, Volume 146, Issue 4, pp 393–398 | Cite as

Transport of proteins from cytoplasm into plastids in chloramphenicol-treated bean leaf discs

Autoradiographic evidence
  • Kazimierz Strzałka
  • Maria Kwiatkowska


Leaf discs from etiolated bean plants were found to incorporate [3H]lysine into 80 S ribosomesynthesized proteins in the presence of chloramphenicol (100 mg l−1) when exposed to light. After a 7 min pulse of [3H]lysine, the discs were transferred to the same medium but with nonradioactive lysine, and postincubation was carried out for 24 h. The number of silver grains over the plastids, after the first period of a lag phase, indicates a large increase between 12 and 24 h of postincubation. Simultaneously, the labeling of the cytoplasm becomes reduced during that period. The results show that during inhibition of the protein formation within plastids, the synthesis of plastid-destined proteins in cytoplasm, as well as their transport into plastids, can still proceed.

Key words

Autoradiography Chloramphenicol Phaseolus Plastids Protein synthesis Transport 


Unable to display preview. Download preview PDF.

Unable to display preview. Download preview PDF.


  1. Blobel, G., Dobberstein, B.: Transfer of proteins across membranes. I. Presence of proteolytically processed and unprocessed nascent immunoglobulin light chains of membrane bound ribosomes of murine myeloma. J. Cell. Biol. 67, 835–851 (1975)Google Scholar
  2. Campbell, P.N., Blobel, G.: The role of organelles in the chemical modification of the primary translation products of secretory proteins. FEBS Lett. 72, 215–226 (1976)Google Scholar
  3. Cobb, A.H., Wellburn, A.R.: Developmental changes in the levels of SDS-extractable polypeptides during plastid morphogenesis. Planta 114, 131–142 (1973)Google Scholar
  4. Cobb, A.H., Wellburn, A.R.: Changes in plastid envelope polypeptides during chloroplast development. Planta 121, 273–282 (1974)Google Scholar
  5. Cobb, A.H., Wellburn, A.R.: Polypeptide binding to plastid envelopes during chloroplast development. Planta 129, 127–132 (1976)Google Scholar
  6. Cockburn, B.J., Wellburn, A.R.: Changes in the envelope permeability of developing chloroplasts. J. Exp. Bot. 25, 36–49 (1974)Google Scholar
  7. Ellis, R.J.: Protein and nucleic acid synthesis by chloroplasts. In: Topics in photosynthesis, vol. I: The intact chloroplast, pp. 335–364, Barber, J., ed. Amsterdam: Elsevier 1976Google Scholar
  8. Feierabend, J., Mikus, M.: Occurence of a high temperature sensitivity of chloroplast ribosome formation in several higher plants. Plant Physiol. 59, 863–867 (1977)Google Scholar
  9. Feierabend, J., Schrader-Reichhardt, U.: Biochemical differnetiation of plastids and other organelles in rye leaves with a high-temperature-induced deficiency of plastid ribosomes. Planta 129, 133–145 (1976)Google Scholar
  10. Feierabend J., Wildner, G.: Formation of the small subunit in the absence of the large subunit of ribulose-1,5-bisphosphate carboxylase in 70 S ribosome deficient rye leaves. Arch. Biochem. Biophys. 186, 283–291 (1978)Google Scholar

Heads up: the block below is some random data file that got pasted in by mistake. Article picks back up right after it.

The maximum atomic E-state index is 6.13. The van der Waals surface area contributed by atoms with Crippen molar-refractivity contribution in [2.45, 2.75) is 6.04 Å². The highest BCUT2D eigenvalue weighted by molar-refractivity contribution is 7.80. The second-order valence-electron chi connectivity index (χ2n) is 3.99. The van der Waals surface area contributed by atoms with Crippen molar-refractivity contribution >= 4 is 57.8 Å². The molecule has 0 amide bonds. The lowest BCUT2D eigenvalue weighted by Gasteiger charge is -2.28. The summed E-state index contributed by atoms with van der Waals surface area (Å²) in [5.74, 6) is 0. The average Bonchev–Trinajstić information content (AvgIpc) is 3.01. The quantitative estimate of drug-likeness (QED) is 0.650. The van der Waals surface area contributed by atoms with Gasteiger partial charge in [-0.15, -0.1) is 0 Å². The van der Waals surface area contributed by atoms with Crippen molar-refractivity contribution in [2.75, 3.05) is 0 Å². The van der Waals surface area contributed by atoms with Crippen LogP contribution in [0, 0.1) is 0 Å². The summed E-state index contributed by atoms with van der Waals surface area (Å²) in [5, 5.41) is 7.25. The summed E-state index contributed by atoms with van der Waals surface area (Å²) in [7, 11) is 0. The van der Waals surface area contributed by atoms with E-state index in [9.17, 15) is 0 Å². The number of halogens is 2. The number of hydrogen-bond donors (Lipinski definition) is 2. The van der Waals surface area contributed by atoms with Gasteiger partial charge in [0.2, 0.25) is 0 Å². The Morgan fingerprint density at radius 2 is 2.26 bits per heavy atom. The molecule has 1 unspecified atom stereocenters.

11. Gooding, L.R., Roy, H., Jagendorf, A.T.: Immunological identification of nascent subunits of wheat ribulose diphosphate carboxylase on ribosomes of both chloroplast and cytoplasmic origin. Arch. Biochem. Biophys. 159, 324–335 (1973)Google Scholar
  12. Hampp, R., Schmidt, H.W.: Changes in envelope permeability during chloroplast development. Planta 129, 69–74 (1976)Google Scholar
  13. Hampp, R., Wellburn, A.R.: Early changes in envelope permeability of developing chloroplasts J. Exp. Bot. 27, 778–784 (1976)Google Scholar
  14. Highfield, P.E., Ellis, R.J.: Synthesis and transport of the small subunit of chloroplast ribulose bisphosphate carboxylase. Nature 271, 420–424 (1978)Google Scholar
  15. Hoober, K.J., Stegeman, W.J.: Control of the synthesis of a major polypeptide of chloroplast membranes in Chlamydomonas reinhardii. J Cell. Biol. 56, 1–12 (1973)Google Scholar
  16. Kirk, J.T.O., Tilney-Bassett, R.A.E.: The plastids. London, San Francisco: Freeman 1967Google Scholar
  17. Laulhere, J.P., Dorne, A.M.: Are cytoplasmic ribosomes in chloroplast preparations functionally attached to the chloroplast membrane? Plant Sci. Lett 8, 251–256 (1977)Google Scholar
  18. Schäfers, H.A., Feierabend, J.: Ultrastructural differentiation of plastids and other organelles in rye leaves with high-temperature induced deficiency of plastid ribosomes. Cytobiologie 14, 75–90 (1976)Google Scholar
  19. Strzałka, K., Majewska, G., Mędrela, E.: Effects of chloamphenicol and cycloheximide on the relative contents of chlorophyll and protein in various subchloroplast fractions. Physiol. Plant. (in press)Google Scholar
  20. Walles, B.: Plastid inheritance and mutations. In: Structure and function of chloroplasts, pp. 51–88. Gibbs, M., ed. Berlin, Heidelberg, New York: Springer 1971Google Scholar
  21. Woodcock, C.L.F., Bogorad, L.: Nucleic acids and information processing in chloroplasts. In: Structure and function of chloroplasts, pp. 89–128. Gibbs, M., ed. Berlin, Heidelberg, New York: Springer 1971Google Scholar

Copyright information

© Springer-Verlag 1979

Authors and Affiliations

  • Kazimierz Strzałka
    • 1
  • Maria Kwiatkowska
    • 2
  1. 1.Department of Plant Biochemistry, Institute of Molecular BiologyJagellonian UniversityKrakôwPoland
  2. 2.Department of Plant Cytology and Cytochemistry, Institute of Physiology and CytologyUniversity of ŁódźŁodzPoland

Personalised recommendations